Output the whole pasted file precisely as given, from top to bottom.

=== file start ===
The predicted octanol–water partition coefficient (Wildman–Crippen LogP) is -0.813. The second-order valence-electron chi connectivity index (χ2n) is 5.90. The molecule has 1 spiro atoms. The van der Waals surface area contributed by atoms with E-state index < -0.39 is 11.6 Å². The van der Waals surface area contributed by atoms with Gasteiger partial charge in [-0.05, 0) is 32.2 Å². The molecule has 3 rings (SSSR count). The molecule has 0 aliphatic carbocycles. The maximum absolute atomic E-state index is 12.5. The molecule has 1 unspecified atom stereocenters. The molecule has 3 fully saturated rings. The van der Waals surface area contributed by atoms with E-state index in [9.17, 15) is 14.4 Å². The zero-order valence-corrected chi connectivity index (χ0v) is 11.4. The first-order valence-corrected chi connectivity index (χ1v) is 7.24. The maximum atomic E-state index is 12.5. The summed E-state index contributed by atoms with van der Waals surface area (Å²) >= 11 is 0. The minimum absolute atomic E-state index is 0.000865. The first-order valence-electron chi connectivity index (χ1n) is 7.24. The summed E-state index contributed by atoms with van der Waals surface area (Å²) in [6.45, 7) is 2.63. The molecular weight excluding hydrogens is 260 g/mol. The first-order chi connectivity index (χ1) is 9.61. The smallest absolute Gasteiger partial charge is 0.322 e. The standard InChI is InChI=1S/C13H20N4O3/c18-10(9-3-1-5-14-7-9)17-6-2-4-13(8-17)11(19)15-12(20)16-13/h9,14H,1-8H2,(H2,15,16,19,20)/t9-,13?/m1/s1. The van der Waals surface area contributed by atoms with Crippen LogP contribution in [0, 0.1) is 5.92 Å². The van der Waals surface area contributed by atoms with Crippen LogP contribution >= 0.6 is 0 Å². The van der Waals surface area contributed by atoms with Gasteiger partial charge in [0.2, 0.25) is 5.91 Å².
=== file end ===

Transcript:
The predicted octanol–water partition coefficient (Wildman–Crippen LogP) is -0.813. The second-order valence-electron chi connectivity index (χ2n) is 5.90. The molecule has 1 spiro atoms. The van der Waals surface area contributed by atoms with E-state index < -0.39 is 11.6 Å². The van der Waals surface area contributed by atoms with Gasteiger partial charge in [-0.05, 0) is 32.2 Å². The molecule has 3 rings (SSSR count). The molecule has 0 aliphatic carbocycles. The maximum absolute atomic E-state index is 12.5. The molecule has 1 unspecified atom stereocenters. The molecule has 3 fully saturated rings. The van der Waals surface area contributed by atoms with E-state index in [9.17, 15) is 14.4 Å². The zero-order valence-corrected chi connectivity index (χ0v) is 11.4. The first-order valence-corrected chi connectivity index (χ1v) is 7.24. The maximum atomic E-state index is 12.5. The summed E-state index contributed by atoms with van der Waals surface area (Å²) >= 11 is 0. The minimum absolute atomic E-state index is 0.000865. The first-order valence-electron chi connectivity index (χ1n) is 7.24. The summed E-state index contributed by atoms with van der Waals surface area (Å²) in [6.45, 7) is 2.63. The molecular weight excluding hydrogens is 260 g/mol. The first-order chi connectivity index (χ1) is 9.61. The smallest absolute Gasteiger partial charge is 0.322 e. The standard InChI is InChI=1S/C13H20N4O3/c18-10(9-3-1-5-14-7-9)17-6-2-4-13(8-17)11(19)15-12(20)16-13/h9,14H,1-8H2,(H2,15,16,19,20)/t9-,13?/m1/s1. The van der Waals surface area contributed by atoms with Crippen LogP contribution in [0, 0.1) is 5.92 Å². The van der Waals surface area contributed by atoms with Crippen LogP contribution >= 0.6 is 0 Å². The van der Waals surface area contributed by atoms with Gasteiger partial charge in [0.2, 0.25) is 5.91 Å².